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Al Gunthwaite

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About Al Gunthwaite

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    Beyond the bounds of normal society

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  1. Probably, roadster and GT's too Al
  2. By way of a heads-up, Haynes are publishing a manual for British Power Boat Co. MGB 81 Al
  3. Hi Kev Apologies for being slow to respond...(real life getting in the way), but try Dan Taylor’s British Infantry equipment set (www.dantaylormodelworks.co.uk). They’re 1/76 scale. Al
  4. Hi All I'm not sure whether this has "appeared" before. A tweet popped up from @seaspitfires with a link to the film The Broad Fourteens by the Crown Film Unit and produced in 1943/44. A tale of Vospers in action and well worth a look for reference: https://t.co/2nM4m5CylY There also a useful commentary about the film on www.spitfiresoftheseaa.com. It was completed after VE Day and consequently its relevance as an "information" film diminished and was not released/circulated. The Crown Film Unit used serving servicemen (and equipment) and as a consequence it is the "real thing" albeit that the story is a fiction. Al
  5. Hi Chaps I've been in contact with Martin of Coastal Craft this afternoon. He has been unwell with periods of time in hospital. On top of that he tells me that the person who attends to his website has retired. He seems to be on the mend but intends to scale back on the number of shows that he attends, although he expects to be at the IPMS Bolton show on 19 January. He also tells me that he's taking steps to get the website back on line. Al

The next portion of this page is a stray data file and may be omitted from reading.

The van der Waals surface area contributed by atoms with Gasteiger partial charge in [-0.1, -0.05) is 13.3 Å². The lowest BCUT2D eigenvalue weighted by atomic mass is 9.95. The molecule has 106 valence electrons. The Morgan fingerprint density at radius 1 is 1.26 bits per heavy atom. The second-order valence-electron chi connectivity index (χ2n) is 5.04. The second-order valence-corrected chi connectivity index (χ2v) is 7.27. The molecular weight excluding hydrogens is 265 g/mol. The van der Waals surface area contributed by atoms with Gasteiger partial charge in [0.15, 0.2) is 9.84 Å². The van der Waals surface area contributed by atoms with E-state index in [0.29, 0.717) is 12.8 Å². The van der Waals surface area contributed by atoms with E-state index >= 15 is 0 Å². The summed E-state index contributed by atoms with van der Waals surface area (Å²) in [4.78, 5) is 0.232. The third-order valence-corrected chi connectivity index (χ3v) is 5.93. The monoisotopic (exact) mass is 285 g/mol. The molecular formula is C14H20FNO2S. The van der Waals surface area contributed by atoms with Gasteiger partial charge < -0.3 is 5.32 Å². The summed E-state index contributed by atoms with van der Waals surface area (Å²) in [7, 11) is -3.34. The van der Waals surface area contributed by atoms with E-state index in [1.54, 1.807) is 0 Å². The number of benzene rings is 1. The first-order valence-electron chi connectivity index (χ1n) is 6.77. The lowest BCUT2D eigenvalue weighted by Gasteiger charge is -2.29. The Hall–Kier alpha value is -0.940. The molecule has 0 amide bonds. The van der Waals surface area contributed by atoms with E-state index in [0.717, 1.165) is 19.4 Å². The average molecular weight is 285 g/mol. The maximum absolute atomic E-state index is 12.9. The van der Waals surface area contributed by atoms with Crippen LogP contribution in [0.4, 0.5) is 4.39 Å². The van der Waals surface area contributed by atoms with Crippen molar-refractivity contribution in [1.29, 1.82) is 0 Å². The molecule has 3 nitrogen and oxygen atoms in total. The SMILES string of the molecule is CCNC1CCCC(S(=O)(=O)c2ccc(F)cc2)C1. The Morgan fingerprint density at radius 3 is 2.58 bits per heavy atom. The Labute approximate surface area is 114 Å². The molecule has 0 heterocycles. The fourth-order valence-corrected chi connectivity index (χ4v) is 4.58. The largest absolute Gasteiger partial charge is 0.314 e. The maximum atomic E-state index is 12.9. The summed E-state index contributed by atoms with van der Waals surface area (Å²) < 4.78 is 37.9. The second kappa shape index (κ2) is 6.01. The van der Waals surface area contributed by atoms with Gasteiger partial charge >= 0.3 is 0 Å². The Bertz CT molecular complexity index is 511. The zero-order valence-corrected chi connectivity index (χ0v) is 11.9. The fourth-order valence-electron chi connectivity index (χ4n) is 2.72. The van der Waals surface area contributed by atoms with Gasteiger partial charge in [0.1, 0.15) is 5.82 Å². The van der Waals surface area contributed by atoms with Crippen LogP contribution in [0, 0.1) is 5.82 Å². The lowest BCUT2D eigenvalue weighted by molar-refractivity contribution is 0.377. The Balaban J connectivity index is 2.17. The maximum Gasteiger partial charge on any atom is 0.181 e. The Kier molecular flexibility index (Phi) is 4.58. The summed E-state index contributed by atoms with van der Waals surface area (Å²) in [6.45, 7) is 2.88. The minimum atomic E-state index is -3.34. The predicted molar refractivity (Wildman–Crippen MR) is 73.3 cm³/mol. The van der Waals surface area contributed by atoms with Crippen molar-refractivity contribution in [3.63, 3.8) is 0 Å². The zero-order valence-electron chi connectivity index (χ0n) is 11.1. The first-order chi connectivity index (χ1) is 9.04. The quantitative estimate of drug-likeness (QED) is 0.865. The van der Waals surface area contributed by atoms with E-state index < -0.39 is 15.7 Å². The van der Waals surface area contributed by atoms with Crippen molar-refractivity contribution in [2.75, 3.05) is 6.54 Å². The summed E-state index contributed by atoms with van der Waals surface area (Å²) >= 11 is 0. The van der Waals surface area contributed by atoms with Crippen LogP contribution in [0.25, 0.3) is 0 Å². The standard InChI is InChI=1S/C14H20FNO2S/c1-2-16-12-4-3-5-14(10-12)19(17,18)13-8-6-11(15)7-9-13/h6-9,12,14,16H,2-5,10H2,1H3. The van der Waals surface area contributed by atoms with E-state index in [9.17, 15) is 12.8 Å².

6. Thanks Chaps It looks very good - in spare time (not that there's much of that), I have been playing with a similar idea in 1/72 scale with a view to casting in bronze. Al
  7. Great photos Any idea who did the monochrome figures on the girder against a New York skyline? What scale are they? And someone has been mind reading because I've been working on that very idea!! Al
  8. Hi MM A thorough wash Halfords primer And if you're not used to painting figures, use whatever paint that your are comfortable brush painting. I like using mainly Lifecolor and Vallejo acrylics (I find Lifecolor more chalky than Vallejo which I find is more of a plasticky consistency). I also like using artists oils for "best" work. At the end of the day it's all personal choice and what you find easy to use. Buy good quality brushes and look after them. Al
  9. I'm late to this party - this is great stuff! Great affection for the Dart - my Grandad used to work on them. I've got two Esoteric kits in the attic that will be built at some point in the future and this is excellent inspiration. Al
  10. Excellent stuff. I have a Revell 1:144 VIIC/41 that I intend backdating and building as a waterline model (at some point in the future). I shall be watching this build with interest! Al
  11. You've done a great job with them! I share you view about some 3D figures. They ought to be significantly better than "conventional" figures. There are two parts to the process, it's a question of how the figures are designed and how they're manufactured. If they're computer designed (as those are), there is likely to be stock figure that's animated to the pose. So facial features will be the same, the size of figures will be the same. Irrespective in my view insufficient time is spend on sculpting the figures and a consequence is that arms and legs can be banana like as creasing is not created on clothing (basically insufficient time is spent on the job). However the main issue is the quality of the printing/manufacture. A comparison is Reedoak figures (http://reedoak.com/) which in my view are the best available (but still not perfect) - real life figures are scanned and they produce good quality prints. There's also an issue in smaller scales because elements need to be accentuated otherwise detailing will just get lost. Al
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